The Russian-Ukrainian war is not only a humanitarian tragedy but also an economic disaster for Ukraine. The losses from the conflict are staggering: tens of thousands of lives lost, millions of people displaced, and hundreds of billions of dollars in infrastructure and property damage.
Massive reconstruction efforts will be required after the war to rebuild what has been lost. However, with the challenge of reconstruction comes a unique opportunity – to rebuild the country's economy on a new foundation, one that is not dominated by oligarchs and corruption.
Prior to the war, Ukraine was plagued by the dominance of oligarchs in the economy. These powerful individuals controlled many critical sectors, such as energy, finance, and media, using their influence to engage in corrupt business practices, maintain monopolies, and capture the political and regulatory system.
This state of affairs prevented foreign investment from flowing into the country, stunting economic growth and depriving Ukrainians of opportunities. By capturing the state, the oligarchs kept the country weak and vulnerable – not to mention the prominent role many of them played in promoting Russian influence and keeping Ukraine susceptible to it.
The war, however, has dealt a significant blow to the oligarchs' business empires, damaging their assets and reducing their wealth. According to Forbes Ukraine their losses stood at $16.5 billion at the end of 2022. Just the direct losses for the industrial enterprises of oligarchic conglomerates have been estimated by the Center for Economic Strategy to number about $4.5 billion. By some estimates, up to 70 percent of Ukrainian oligarchs’ wealth has been wiped out.
This presents a rare opportunity for Ukraine to rebuild its economy on a more equitable, non-oligarchic foundation. Instead of relying on the corrupt practices of the past, Ukraine can attract proper investors, particularly foreign ones, to become the main players in the country's economic future. Not only would this secure prosperity for all Ukrainians, but also clean up the country’s politics of undue vested interests and cut the traditional channels of clandestine Russian influence.
To achieve this goal, the post-war reconstruction model must be tailored to attract private foreign investment. Private equity funds from Western jurisdictions are the most obvious candidates to invest in Ukraine's post-war environment and they’re the first entities that potentially could replace the oligarchs as the largest economic agents.
Clearly there is already some interest from this sector, despite the war ongoing and prospects for its end-date being uncertain. Nevertheless, given the risks that Russia generates for any kind of investment in the region, the attraction of private fire investment should be built into the very economic model of post-war reconstruction from the very beginning.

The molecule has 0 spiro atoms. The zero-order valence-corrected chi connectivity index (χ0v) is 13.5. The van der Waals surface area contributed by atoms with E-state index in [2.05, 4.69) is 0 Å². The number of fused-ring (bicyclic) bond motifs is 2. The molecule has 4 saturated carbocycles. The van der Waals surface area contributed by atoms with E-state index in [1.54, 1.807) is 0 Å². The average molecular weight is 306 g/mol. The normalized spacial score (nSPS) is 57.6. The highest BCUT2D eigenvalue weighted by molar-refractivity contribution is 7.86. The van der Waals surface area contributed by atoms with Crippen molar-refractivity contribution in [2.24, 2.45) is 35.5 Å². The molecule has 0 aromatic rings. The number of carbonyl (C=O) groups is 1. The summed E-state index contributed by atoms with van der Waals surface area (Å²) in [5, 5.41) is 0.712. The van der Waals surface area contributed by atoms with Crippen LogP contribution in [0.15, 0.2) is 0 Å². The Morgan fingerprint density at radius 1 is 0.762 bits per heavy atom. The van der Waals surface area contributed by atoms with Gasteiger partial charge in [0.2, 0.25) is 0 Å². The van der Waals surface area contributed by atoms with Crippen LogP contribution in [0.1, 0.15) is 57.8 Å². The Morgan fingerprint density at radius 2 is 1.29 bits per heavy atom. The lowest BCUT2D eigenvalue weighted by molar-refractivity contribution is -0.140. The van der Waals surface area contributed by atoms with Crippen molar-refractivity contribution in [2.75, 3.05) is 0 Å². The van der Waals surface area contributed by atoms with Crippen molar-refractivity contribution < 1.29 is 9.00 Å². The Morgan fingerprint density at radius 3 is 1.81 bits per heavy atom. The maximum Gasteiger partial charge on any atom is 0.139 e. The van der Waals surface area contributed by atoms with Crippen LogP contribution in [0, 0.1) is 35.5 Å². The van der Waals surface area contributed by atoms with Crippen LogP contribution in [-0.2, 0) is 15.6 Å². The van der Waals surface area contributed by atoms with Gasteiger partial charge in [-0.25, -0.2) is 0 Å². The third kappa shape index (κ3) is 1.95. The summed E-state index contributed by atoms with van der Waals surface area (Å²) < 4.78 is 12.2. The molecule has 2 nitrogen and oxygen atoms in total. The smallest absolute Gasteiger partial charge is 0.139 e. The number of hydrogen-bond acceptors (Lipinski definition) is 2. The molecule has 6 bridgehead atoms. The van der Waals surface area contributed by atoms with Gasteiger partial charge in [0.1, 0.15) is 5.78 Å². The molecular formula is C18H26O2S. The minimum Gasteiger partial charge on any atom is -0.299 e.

Reconstruction funds should be used both to insure the investors against war and political risks and to allocate funds directly to the private equity funds on a competitive basis. If capital allocation is left purely to the public sector, the reconstruction is unlikely to generate enough economic momentum and will most likely fail.
The institutional environment must also be tailored towards high quality investors who take part in reconstruction efforts. They should be able to operate under British or EU law – the precedent already exists in Ukraine, with the current privatization legislation already allowing British law to be used for dispute resolution.
Reforms of Ukraine's notoriously bad business environment should be rejuvenated, as there is no alternative to reforms in shaping the investment climate in the medium to long term. Finally, decentralized allocation of reconstruction funds to local communities would also be beneficial, allowing communities to partner with private sector players and compete for projects.
Rebuilding Ukraine’s economy on a new foundation via a successful post war reconstruction will be a huge challenge. Nevertheless, it gives the country a unique opportunity to emerge from the conflict with a new and better economic future.
By attracting foreign investment and reducing the influence of oligarchs, Ukraine can build a more prosperous and equitable society for its citizens. The correct model for post war reconstruction has to be established and agreed upon by all the main stakeholders before that war ends. The time for action is now.
The views expressed are the author’s and not necessarily of Kyiv Post.
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